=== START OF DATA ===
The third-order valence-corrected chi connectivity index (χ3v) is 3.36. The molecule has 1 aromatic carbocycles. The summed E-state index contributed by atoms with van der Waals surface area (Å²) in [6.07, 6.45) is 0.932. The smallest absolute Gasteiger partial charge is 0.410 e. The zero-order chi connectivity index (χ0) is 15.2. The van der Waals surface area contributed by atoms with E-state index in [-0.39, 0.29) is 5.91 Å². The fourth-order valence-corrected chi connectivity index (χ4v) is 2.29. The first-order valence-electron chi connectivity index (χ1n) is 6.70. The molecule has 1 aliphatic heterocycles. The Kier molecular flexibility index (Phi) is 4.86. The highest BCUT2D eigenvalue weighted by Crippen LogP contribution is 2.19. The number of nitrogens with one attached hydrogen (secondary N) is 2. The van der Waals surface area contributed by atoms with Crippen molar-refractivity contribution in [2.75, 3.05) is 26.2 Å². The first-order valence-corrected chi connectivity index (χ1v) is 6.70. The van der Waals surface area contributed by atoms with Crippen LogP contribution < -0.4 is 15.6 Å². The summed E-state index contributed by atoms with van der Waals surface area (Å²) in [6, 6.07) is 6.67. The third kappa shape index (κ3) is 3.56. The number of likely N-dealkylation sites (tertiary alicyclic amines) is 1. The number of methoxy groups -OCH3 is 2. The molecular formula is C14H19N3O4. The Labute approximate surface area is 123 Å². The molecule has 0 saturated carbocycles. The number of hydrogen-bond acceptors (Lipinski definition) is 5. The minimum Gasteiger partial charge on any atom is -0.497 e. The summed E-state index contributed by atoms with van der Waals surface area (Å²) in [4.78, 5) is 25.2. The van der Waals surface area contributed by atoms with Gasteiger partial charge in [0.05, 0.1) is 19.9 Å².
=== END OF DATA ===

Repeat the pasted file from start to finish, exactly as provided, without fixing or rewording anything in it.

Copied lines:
The third-order valence-corrected chi connectivity index (χ3v) is 3.36. The molecule has 1 aromatic carbocycles. The summed E-state index contributed by atoms with van der Waals surface area (Å²) in [6.07, 6.45) is 0.932. The smallest absolute Gasteiger partial charge is 0.410 e. The zero-order chi connectivity index (χ0) is 15.2. The van der Waals surface area contributed by atoms with E-state index in [-0.39, 0.29) is 5.91 Å². The fourth-order valence-corrected chi connectivity index (χ4v) is 2.29. The first-order valence-electron chi connectivity index (χ1n) is 6.70. The molecule has 1 aliphatic heterocycles. The Kier molecular flexibility index (Phi) is 4.86. The highest BCUT2D eigenvalue weighted by Crippen LogP contribution is 2.19. The number of nitrogens with one attached hydrogen (secondary N) is 2. The van der Waals surface area contributed by atoms with Crippen molar-refractivity contribution in [2.75, 3.05) is 26.2 Å². The first-order valence-corrected chi connectivity index (χ1v) is 6.70. The van der Waals surface area contributed by atoms with Crippen LogP contribution < -0.4 is 15.6 Å². The summed E-state index contributed by atoms with van der Waals surface area (Å²) in [6, 6.07) is 6.67. The third kappa shape index (κ3) is 3.56. The number of likely N-dealkylation sites (tertiary alicyclic amines) is 1. The number of methoxy groups -OCH3 is 2. The molecular formula is C14H19N3O4. The Labute approximate surface area is 123 Å². The molecule has 0 saturated carbocycles. The number of hydrogen-bond acceptors (Lipinski definition) is 5. The minimum Gasteiger partial charge on any atom is -0.497 e. The summed E-state index contributed by atoms with van der Waals surface area (Å²) in [4.78, 5) is 25.2. The van der Waals surface area contributed by atoms with Gasteiger partial charge in [0.05, 0.1) is 19.9 Å².